BOCSAR reveals police assaults in Parkes, Central West and Western NSW

Photo: FILE.
Photo: FILE.

While assaults against police officers appear to be on the rise in some areas in the Central West, the numbers in Parkes have dropped by half compared to the previous year.

But either way, the union has called out for communities to respect the work their law enforcement do.

New figures from the Bureau of Crime and Research Statistics reveal a number of towns in the region have seen an increase of incidents between April 2018 to March 2019.

But Parkes is not one of them.

The number of police officer assaults in Parkes reduced from 17 in the year to March 2018 to eight in the year to March 2019.

In Forbes, its figure of four incidents had not budged over the same time frame.

Dubbo Regional has the largest increase in regional NSW with numbers almost doubling to 52 police assaults in the 12 months leading up to March 2019, as opposed to 27 in the previous year. This is an upward trend of 92.6 per cent.

Orange Local Government Area (LGA) has also seen a significant increase with 33 assaults against the police registered. The NSW average has also increased to a rate of 33 per 100,000 compared to 31.3 per 100,000.

The Police Association of NSW (PANSW) said any increase in figures of assaults on police is a major concern.

"The job of tackling crime and maintaining public safety has - to a disturbing level - seen more assaults just as a consequence of the police going about the job of enforcing the law and doing their job effectively," PANSW president Tony King says.

"If more arrests are being made and communities are being more protected the last thing that should mean is for more police officers to end up being bashed, bitten, spat upon, assaulted and injured."

How the 12 months leading up to March 2019 compare to the 12 months leading up to March 2018.

Mr King has reminded communities that police officers are people too.

"Most members of the community respect that these are women and men who are working for them, not against them. They are members of the community themselves: mums and dads, sons and daughters, sisters and brothers," he said.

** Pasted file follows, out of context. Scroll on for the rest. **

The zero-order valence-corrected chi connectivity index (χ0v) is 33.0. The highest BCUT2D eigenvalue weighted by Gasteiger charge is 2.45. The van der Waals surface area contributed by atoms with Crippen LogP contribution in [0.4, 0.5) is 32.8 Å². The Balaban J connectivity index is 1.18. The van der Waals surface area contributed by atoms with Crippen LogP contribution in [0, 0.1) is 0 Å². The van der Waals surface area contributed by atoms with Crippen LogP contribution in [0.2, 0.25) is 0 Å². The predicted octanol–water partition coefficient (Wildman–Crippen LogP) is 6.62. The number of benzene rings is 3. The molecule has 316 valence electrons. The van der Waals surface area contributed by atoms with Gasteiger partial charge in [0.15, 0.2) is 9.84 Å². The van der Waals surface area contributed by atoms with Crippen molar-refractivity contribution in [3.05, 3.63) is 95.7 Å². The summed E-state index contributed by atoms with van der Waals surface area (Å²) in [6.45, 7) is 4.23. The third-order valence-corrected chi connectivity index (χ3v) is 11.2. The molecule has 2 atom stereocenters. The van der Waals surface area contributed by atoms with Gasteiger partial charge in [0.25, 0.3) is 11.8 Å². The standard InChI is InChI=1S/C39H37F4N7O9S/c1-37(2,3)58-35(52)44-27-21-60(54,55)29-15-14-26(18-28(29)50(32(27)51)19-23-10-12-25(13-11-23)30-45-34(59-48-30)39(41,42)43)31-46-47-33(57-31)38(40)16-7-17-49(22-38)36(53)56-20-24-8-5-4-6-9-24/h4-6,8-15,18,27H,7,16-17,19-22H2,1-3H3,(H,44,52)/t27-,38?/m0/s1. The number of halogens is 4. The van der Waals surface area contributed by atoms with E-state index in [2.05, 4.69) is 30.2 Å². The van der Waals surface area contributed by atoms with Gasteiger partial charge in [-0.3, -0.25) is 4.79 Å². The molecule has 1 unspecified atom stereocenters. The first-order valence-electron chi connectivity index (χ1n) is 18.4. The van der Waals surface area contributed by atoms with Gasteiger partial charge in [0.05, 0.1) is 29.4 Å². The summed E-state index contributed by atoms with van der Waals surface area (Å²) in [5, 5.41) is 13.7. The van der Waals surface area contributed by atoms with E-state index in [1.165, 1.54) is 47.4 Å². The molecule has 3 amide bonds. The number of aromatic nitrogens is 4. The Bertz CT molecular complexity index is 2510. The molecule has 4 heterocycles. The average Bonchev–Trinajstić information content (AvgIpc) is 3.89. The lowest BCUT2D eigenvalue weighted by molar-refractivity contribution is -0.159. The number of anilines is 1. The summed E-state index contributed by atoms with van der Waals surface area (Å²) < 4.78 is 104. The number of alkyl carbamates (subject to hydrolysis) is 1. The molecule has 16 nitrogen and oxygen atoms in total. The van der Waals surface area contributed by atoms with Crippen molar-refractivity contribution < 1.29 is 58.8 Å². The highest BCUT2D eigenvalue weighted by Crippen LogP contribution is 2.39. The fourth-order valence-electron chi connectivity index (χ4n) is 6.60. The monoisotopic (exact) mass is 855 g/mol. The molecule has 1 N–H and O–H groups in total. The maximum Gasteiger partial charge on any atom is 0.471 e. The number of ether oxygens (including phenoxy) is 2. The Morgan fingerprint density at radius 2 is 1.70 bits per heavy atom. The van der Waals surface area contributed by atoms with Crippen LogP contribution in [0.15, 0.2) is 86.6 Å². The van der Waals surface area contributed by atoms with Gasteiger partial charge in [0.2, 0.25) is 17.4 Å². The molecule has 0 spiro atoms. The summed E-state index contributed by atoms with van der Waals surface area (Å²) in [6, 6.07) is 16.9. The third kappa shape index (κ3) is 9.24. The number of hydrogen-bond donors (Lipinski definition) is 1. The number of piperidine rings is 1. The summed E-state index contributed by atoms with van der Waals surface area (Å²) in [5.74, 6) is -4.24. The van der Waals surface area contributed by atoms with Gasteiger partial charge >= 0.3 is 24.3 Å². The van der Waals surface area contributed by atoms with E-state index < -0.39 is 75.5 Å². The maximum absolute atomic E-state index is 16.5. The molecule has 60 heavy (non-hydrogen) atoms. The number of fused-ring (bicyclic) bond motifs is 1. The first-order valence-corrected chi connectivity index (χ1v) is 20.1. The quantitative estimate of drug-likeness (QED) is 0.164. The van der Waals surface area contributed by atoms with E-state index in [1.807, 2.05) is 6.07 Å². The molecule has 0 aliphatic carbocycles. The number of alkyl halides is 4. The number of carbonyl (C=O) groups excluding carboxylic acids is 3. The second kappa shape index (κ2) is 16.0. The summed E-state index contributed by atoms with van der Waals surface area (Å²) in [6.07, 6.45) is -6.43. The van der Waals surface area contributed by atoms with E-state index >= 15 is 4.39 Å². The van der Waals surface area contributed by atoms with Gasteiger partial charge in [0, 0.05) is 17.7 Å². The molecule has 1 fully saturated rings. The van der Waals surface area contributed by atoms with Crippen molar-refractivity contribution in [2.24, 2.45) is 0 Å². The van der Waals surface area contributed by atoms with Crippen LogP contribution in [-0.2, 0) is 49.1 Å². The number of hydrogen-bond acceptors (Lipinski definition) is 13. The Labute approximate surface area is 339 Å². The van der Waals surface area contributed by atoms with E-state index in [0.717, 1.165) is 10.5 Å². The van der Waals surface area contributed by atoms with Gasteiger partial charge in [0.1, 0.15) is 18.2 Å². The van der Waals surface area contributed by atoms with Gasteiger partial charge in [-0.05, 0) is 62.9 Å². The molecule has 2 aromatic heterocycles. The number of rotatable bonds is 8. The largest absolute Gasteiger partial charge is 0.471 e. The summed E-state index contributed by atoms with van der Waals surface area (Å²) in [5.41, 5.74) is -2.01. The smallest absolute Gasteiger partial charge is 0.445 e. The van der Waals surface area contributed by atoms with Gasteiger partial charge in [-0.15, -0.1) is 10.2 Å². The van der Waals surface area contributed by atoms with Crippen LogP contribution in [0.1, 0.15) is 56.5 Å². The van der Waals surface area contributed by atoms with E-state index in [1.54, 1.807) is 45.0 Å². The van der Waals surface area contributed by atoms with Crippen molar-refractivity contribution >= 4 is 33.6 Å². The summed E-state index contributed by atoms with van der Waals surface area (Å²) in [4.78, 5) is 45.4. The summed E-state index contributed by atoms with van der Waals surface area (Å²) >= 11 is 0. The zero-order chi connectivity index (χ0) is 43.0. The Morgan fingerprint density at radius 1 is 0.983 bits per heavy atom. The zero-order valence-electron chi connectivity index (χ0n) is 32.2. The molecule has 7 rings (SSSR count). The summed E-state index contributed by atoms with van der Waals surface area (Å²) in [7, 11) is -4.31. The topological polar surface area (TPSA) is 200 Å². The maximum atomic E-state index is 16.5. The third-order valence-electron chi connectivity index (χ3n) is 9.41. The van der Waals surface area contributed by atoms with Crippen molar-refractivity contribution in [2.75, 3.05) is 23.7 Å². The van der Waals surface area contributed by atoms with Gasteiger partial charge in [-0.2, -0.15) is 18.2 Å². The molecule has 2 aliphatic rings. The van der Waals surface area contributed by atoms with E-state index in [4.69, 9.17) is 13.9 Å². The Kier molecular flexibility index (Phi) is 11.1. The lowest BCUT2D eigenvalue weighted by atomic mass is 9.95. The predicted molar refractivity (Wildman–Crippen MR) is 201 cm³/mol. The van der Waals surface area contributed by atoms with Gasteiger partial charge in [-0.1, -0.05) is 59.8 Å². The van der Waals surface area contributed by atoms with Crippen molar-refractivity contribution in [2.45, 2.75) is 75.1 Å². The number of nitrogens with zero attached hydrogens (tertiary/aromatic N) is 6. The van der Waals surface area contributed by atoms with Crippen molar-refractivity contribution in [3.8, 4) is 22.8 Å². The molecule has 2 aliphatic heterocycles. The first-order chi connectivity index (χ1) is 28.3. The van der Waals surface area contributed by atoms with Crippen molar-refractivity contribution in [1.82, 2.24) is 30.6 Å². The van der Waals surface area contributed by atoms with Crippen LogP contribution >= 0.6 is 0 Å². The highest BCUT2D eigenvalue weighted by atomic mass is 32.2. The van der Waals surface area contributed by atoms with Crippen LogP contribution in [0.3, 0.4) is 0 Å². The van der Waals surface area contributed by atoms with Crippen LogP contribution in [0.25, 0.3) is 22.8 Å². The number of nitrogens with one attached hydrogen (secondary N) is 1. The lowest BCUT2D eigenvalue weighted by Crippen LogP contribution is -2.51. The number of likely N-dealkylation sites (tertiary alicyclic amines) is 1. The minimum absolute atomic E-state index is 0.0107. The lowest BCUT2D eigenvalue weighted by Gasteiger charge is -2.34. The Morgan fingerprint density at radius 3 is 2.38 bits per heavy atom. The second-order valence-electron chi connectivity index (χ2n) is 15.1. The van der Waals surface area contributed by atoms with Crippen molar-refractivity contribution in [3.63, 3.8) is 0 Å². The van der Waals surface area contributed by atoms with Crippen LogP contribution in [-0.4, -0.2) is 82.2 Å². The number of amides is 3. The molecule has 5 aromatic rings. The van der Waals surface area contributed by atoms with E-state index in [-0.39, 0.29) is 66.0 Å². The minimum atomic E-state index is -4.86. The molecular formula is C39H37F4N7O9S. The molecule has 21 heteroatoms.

Dubbo and Orange are not the only areas who have seen an increase of assaults against the police. Coonamble has see a rise in assaults against police with numbers almost doubling. Cowra and Blayney have seen a slight increase as has Cabonne going from zero incidents to five.

"Any increase to the figures of assault against police - however big or small - is a major concern for the Police Association of NSW (PANSW) memberships," Mr King said.

The NSW Police said the safety of their officers is important to their operation.

"Protecting the community can be challenging work and police are often required to intervene in serious or dangerous situations. As a result its not uncommon for officers to be assaulted and/or injured during the performance of their duties," the spokesperson said.

"The safety of police is a paramount consideration and we ensure there is sufficient support available for those officers who require it."

As a result it's not uncommon for officers to be assaulted and/or injured during the performance of their duties.

Tony King, PANSW.

Other LGAs have recorded a downturn in incidents, including Bathurst and Mid-Western Council areas.

Bathurst police have recorded 18 incidents compared to 25 in the 12 months leading up to March 2018. Mid-Western have reported less than four incidents in the year before March 2019, compared to 14 incidents in the same period during 2017/2018.

Mr King is hoping community leaders will start a conversation around the violence.

"I certainly hope that local community leaders, including politicians, lead the public debate in supporting and respecting the work the local police do," he said.